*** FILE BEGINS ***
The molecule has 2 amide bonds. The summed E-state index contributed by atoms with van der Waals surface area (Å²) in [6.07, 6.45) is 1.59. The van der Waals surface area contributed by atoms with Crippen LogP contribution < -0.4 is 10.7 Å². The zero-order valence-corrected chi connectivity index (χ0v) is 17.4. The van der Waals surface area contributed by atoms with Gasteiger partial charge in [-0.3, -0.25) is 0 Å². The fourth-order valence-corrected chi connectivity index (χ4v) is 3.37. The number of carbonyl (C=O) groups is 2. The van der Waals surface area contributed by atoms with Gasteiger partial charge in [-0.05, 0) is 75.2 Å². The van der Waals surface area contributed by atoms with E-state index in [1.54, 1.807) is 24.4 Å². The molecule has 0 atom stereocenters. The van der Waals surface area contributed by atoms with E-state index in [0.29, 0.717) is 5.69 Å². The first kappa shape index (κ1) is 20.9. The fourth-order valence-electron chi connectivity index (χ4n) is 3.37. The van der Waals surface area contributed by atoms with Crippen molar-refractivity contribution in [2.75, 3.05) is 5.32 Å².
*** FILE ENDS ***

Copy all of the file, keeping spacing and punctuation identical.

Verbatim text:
The molecule has 2 amide bonds. The summed E-state index contributed by atoms with van der Waals surface area (Å²) in [6.07, 6.45) is 1.59. The van der Waals surface area contributed by atoms with Crippen LogP contribution < -0.4 is 10.7 Å². The zero-order valence-corrected chi connectivity index (χ0v) is 17.4. The van der Waals surface area contributed by atoms with Gasteiger partial charge in [-0.3, -0.25) is 0 Å². The fourth-order valence-corrected chi connectivity index (χ4v) is 3.37. The number of carbonyl (C=O) groups is 2. The van der Waals surface area contributed by atoms with Gasteiger partial charge in [-0.05, 0) is 75.2 Å². The van der Waals surface area contributed by atoms with E-state index in [1.54, 1.807) is 24.4 Å². The molecule has 0 atom stereocenters. The van der Waals surface area contributed by atoms with E-state index in [0.29, 0.717) is 5.69 Å². The first kappa shape index (κ1) is 20.9. The fourth-order valence-electron chi connectivity index (χ4n) is 3.37. The van der Waals surface area contributed by atoms with Crippen molar-refractivity contribution in [2.75, 3.05) is 5.32 Å².